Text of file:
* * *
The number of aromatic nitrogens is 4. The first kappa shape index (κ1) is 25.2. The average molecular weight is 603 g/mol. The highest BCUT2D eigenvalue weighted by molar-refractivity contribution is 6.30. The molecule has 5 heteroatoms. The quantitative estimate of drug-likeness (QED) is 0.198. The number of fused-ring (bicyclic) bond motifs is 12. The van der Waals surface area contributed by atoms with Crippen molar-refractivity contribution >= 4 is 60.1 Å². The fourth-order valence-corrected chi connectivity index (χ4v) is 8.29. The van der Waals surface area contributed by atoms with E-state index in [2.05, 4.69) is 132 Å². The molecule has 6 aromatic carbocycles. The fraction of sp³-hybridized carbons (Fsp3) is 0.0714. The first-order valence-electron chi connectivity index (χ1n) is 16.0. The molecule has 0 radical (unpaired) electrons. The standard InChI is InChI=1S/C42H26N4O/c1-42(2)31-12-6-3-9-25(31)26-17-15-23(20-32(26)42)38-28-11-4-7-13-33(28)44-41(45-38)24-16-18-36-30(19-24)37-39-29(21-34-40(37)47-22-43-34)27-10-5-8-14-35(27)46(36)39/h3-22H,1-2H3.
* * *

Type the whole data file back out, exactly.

The number of aromatic nitrogens is 4. The first kappa shape index (κ1) is 25.2. The average molecular weight is 603 g/mol. The highest BCUT2D eigenvalue weighted by molar-refractivity contribution is 6.30. The molecule has 5 heteroatoms. The quantitative estimate of drug-likeness (QED) is 0.198. The number of fused-ring (bicyclic) bond motifs is 12. The van der Waals surface area contributed by atoms with Crippen molar-refractivity contribution >= 4 is 60.1 Å². The fourth-order valence-corrected chi connectivity index (χ4v) is 8.29. The van der Waals surface area contributed by atoms with E-state index in [2.05, 4.69) is 132 Å². The molecule has 6 aromatic carbocycles. The fraction of sp³-hybridized carbons (Fsp3) is 0.0714. The first-order valence-electron chi connectivity index (χ1n) is 16.0. The molecule has 0 radical (unpaired) electrons. The standard InChI is InChI=1S/C42H26N4O/c1-42(2)31-12-6-3-9-25(31)26-17-15-23(20-32(26)42)38-28-11-4-7-13-33(28)44-41(45-38)24-16-18-36-30(19-24)37-39-29(21-34-40(37)47-22-43-34)27-10-5-8-14-35(27)46(36)39/h3-22H,1-2H3.